- The unusually beneficial climate of the past few decades may be degenerating, facing humanity with a new challenge to survival
The winter of 1780-81 was a particularly bitter one for the American Revolutionary forces. Washington’s troops hunkered down, ill-clothed and ill-fed, around their campfires at Morristown, N.J., while a few miles away British troops enjoyed the relative luxury of an occupied New York City. But even the British had their problems, for the winter was so cold that parts of New York harbor froze for weeks at a time, blocking movement of their powerful fleet. The ice even got thick enough to allow hauling cannons from Manhattan to Staten Island.
The colonists had struggled against devastating winters ever since establishment of the earliest settlements, when one of the few holidays celebrated by the stern Puritans was that of Thanksgiving — for a harvest bountiful enough to ensure survival until spring. Though they didn’t realize it, these hardy pioneers were trying to conquer a New World in the midst of some of the worst weather in over 2,000 years, a cold spell that had begun in the early 15th century and was to continue until around 1850, known to later climatologists as the “Little Ice Age.”
By constrast, the weather in the first part of this century has been the warmest and best for world agriculture in over a millenium, and, partly as a result. the world’s population has more than doubled. Since I940, however, the temperature of the Northern Hemisphere has been steadily falling: Having risen about 1.1 degrees C. between 1885 and 1940, according to one estimation, the temperature has already fallen back some 0.6 degrees, and shows no signs of reversal. Specific areas, of course, may experience changes markedly different from the average. During the warming period, temperatures in parts of Norway rose five times more than the hemisphere average, and since the cooling trend began again, Iceland’s temperature has dropped nearly 2.0 degrees. threatening continued existence of some crops. What will happen to the added billions of people if climatic conditions return to those prior to the turn of the century?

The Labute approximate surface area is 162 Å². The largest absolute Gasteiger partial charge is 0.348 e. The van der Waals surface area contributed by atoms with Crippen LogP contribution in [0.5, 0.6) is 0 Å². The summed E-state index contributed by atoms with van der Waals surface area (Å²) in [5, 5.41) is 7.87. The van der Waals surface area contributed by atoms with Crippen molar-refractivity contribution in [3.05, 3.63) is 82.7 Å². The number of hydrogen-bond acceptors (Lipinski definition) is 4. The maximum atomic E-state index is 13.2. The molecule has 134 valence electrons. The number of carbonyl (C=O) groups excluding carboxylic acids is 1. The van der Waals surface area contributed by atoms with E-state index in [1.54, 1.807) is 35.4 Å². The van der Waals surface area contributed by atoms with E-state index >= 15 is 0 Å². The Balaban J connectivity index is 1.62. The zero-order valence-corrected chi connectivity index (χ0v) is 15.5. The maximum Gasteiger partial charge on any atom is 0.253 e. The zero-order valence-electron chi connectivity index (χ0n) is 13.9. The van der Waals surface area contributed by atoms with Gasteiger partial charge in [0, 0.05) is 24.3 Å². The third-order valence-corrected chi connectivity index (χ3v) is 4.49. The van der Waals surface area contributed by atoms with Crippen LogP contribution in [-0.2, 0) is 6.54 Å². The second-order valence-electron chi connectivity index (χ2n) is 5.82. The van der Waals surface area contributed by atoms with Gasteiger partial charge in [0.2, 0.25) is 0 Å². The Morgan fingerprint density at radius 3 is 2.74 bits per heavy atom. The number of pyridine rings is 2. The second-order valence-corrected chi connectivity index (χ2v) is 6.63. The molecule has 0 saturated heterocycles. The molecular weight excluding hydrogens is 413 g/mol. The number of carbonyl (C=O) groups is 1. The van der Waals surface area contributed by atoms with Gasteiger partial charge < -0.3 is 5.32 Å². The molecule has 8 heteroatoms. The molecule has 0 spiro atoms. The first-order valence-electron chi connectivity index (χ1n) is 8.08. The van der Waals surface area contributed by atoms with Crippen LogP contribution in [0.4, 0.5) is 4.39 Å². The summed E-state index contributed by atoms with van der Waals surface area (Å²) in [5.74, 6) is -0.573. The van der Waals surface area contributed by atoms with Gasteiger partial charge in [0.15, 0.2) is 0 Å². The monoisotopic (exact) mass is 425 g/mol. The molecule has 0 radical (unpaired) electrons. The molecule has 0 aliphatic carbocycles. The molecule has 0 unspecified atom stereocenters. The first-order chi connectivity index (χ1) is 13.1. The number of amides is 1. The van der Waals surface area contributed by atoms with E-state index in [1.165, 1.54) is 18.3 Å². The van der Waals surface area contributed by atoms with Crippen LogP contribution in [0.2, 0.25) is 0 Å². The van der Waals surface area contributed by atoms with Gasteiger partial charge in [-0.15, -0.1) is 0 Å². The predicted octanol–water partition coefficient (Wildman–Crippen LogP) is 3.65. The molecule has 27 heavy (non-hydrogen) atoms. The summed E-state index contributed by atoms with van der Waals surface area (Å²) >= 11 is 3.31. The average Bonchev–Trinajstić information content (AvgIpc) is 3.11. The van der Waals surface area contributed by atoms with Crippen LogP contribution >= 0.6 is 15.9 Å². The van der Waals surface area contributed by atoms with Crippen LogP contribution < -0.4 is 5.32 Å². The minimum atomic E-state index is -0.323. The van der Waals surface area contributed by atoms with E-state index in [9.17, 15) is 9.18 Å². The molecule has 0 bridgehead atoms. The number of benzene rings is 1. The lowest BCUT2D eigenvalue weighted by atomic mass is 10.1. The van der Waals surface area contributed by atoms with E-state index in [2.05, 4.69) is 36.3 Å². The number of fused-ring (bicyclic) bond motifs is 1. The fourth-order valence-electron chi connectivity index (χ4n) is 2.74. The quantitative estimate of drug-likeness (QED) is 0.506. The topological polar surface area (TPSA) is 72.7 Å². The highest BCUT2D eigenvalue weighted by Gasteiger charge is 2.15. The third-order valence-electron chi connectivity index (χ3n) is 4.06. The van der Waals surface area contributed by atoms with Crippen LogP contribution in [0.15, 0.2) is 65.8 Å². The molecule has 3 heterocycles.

The cooling trend observed since 1940 is real enough, he says, but not enough is known about the underlying causes to justify any sort of extrapolation. Particularly dangerous would be any attempt to generalize from even of a full-blown I0,000-year ice age, a shorter-term experience, like the bad weather in 1972 and following years, to prognosticate any future weather patterns. On the other hand, the cooling since 1940 has been large enough and consistent enough that it will not soon be reversed, and we are unlikely to quickly regain the “very extraordinary period of warmth” that preceded it. Even this mild diagnosis can have “fantastic implications” for present-day humanity, Wallen says.
If global temperatures should fall even further, the effects could be considerably more drastic. According to the academy report on climate, we may be approaching the end of a major interglacial cycle, with the approach of a full-blown 10,000-year ice age, a real possibility. Again, this transition would involve only a small change of global temperature — 2 or 3 degrees — but the impact on civilization would be catastrophic. Scientists once thought the onset of an ice age would be very gradual, with glaciers slowly pushing down from the North, but recent studies of cored material taken from the sea bottom and remaining glaciers indicate the transition can be rather sudden — a matter of centuries — with ice packs building up relatively quickly from local snowfall that ceases to melt from winter to winter.
Source: Science News, Vol. 107